Bernard Raphael Glaser

Bernard Raphael Glaser (1906-1984) was one of Marcel Tabuteau’s first students at the Curtis Institute of Music, attending from 1925 to 1929. Following his graduation, he opted not to pursue a performing career, but rather taught oboe and sold woodwind instruments. He was one of only three dealers in oboes in Philadelphia for several decades, along with Hans Moennig and Nicolas Lannutti. Glaser related this wonderful Tabuteau story to Editorial Board member Michael Finkelman* about 40 years ago:

“Tabuteau was auditioning a potential student at a time when I was up in the studio on Ludlow Street. The man had no musical talent whatsoever and Tabuteau didn’t know quite what to say. I think even Tabuteau knew better than to explode at someone who was a total stranger!  So, passing the buck to me, he says in his heavy French accent: ‘Bernarr, Bernarr, say somezing to zis man.’  And I, who was not one to mince words, said something to the effect of: ‘Look, buddy, I think you should consider taking up an easier instrument, like, say, the triangle.’  At this Tabuteau broke out into Homeric laughter. I assume the man never came back and I wouldn’t blame him considering what I had said!”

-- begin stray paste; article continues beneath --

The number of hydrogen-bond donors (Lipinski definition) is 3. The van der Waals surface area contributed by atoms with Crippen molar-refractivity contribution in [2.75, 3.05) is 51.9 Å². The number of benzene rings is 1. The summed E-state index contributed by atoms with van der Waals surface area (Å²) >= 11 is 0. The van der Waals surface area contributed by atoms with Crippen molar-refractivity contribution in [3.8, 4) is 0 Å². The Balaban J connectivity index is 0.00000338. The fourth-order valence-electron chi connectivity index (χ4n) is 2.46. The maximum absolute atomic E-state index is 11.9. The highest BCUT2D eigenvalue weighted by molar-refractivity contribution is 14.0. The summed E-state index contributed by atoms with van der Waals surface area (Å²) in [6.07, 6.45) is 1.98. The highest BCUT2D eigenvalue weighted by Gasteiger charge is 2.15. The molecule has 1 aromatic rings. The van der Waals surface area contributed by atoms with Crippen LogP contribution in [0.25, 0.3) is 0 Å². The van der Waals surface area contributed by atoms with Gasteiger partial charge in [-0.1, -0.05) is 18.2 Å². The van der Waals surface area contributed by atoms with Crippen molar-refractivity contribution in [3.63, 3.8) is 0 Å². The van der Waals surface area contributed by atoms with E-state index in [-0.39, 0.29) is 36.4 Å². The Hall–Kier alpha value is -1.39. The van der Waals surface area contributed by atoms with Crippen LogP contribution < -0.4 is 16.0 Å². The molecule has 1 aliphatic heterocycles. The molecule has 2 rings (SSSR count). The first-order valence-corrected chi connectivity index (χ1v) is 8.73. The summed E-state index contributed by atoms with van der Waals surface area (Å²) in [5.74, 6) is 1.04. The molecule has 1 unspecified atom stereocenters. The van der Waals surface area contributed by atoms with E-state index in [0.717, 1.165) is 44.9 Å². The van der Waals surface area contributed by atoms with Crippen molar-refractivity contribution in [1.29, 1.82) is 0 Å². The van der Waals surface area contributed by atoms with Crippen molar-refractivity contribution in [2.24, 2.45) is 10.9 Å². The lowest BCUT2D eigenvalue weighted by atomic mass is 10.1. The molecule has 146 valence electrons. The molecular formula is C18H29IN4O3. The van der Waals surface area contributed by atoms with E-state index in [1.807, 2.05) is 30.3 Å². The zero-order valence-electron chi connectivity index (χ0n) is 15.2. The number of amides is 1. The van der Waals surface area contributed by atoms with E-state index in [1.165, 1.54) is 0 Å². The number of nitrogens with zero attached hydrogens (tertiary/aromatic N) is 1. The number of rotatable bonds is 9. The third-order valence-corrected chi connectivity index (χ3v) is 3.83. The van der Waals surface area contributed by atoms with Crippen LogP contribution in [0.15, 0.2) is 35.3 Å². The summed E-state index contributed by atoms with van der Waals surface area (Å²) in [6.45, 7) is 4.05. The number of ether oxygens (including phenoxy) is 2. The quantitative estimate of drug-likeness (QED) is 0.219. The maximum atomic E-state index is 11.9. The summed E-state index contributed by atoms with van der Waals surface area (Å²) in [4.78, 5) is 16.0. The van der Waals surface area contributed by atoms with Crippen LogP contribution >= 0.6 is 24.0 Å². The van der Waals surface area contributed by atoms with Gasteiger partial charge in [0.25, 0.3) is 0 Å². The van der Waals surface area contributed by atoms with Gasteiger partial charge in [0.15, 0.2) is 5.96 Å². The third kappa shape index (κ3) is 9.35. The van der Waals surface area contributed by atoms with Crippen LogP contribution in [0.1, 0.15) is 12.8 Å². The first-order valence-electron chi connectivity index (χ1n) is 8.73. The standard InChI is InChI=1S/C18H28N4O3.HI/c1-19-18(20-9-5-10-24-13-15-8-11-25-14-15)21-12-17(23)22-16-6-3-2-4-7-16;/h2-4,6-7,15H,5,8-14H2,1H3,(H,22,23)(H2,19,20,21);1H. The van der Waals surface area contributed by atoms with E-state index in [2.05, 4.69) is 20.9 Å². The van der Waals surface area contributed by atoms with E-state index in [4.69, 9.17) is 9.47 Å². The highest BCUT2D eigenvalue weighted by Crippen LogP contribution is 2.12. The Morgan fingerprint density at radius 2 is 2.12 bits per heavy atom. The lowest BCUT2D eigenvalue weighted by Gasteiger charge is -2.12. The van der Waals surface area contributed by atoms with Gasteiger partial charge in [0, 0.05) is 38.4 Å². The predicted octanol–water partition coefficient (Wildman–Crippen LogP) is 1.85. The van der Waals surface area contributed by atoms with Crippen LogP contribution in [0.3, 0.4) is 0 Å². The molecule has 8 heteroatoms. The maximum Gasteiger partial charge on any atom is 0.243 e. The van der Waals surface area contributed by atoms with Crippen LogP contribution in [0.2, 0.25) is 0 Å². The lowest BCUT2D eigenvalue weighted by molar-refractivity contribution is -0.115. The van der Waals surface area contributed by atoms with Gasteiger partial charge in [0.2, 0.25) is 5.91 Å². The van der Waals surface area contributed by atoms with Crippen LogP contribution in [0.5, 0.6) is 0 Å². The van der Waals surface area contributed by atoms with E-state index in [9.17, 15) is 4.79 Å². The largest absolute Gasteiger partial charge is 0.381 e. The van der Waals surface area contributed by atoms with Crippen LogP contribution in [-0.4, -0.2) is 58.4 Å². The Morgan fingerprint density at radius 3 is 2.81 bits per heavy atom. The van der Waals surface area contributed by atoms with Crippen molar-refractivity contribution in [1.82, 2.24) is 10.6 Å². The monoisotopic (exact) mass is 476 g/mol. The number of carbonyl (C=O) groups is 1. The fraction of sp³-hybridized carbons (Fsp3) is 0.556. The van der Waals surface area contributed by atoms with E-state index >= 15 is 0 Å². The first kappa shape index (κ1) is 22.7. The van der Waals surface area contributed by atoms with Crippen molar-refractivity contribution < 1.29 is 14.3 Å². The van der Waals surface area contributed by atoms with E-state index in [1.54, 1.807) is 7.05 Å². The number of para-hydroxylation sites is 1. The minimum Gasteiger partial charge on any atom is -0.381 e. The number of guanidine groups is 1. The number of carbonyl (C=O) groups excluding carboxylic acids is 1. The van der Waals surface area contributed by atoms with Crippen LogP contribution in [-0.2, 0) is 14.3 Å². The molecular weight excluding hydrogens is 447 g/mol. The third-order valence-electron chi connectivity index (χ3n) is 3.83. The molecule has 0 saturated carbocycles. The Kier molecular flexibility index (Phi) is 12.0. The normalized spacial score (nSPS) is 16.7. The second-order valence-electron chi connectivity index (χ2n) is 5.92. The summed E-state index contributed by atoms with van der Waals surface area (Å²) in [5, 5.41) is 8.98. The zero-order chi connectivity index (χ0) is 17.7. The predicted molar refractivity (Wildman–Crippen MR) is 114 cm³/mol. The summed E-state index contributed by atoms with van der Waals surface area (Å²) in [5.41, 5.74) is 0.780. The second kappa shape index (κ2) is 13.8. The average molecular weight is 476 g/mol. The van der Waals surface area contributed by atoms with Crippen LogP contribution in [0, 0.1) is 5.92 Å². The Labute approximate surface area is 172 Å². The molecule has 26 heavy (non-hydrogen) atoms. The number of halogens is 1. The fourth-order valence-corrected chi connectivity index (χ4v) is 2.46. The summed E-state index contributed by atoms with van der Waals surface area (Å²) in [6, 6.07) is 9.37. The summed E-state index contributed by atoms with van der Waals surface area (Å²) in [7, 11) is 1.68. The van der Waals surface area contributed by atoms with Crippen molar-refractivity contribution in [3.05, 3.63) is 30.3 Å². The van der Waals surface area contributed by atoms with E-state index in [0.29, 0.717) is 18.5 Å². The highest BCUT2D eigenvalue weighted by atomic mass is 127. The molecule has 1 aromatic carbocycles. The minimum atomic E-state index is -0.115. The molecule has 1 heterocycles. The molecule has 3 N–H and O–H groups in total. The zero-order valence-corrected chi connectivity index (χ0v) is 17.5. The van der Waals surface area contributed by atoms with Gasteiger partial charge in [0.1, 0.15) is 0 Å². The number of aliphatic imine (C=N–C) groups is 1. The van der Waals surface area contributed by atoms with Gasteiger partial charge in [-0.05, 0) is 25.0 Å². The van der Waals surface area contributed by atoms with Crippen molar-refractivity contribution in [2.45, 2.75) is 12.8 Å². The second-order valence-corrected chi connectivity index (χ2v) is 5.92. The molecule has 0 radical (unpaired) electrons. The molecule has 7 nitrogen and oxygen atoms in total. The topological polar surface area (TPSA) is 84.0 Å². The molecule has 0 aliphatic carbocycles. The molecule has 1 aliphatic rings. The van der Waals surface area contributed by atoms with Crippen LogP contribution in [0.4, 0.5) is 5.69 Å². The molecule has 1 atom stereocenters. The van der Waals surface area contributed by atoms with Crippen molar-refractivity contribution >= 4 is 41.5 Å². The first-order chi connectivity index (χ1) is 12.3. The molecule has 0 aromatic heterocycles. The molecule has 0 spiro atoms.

*Michael Finkelman studied oboe with Philadelphia Orchestra members Stevens Hewitt, Louis Rosenblatt, Charles Morris, and with William Webster (a Curtis graduate and student of John de Lancie). His interest in scholarly research arose circa 1970 when he discovered that there was no professional-level listing of music for oboe. Michael set about gathering this information himself, little imagining it would become a lifelong obsession. He received degrees from Marlboro College in Vermont, Antioch University International, London, and State University of New York at Buffalo. He is a recognized authority on oboe / English horn history and performers, and has contributed to The Grove Dictionary of Musical Instruments, the Double Reed, and many other important music related publications. A recent project successfully completed for this website was the translation of the Tabuteau letters to Laila Storch written in French to English (see ‘Correspondence’). Michael is a member of this website’s Editorial Board.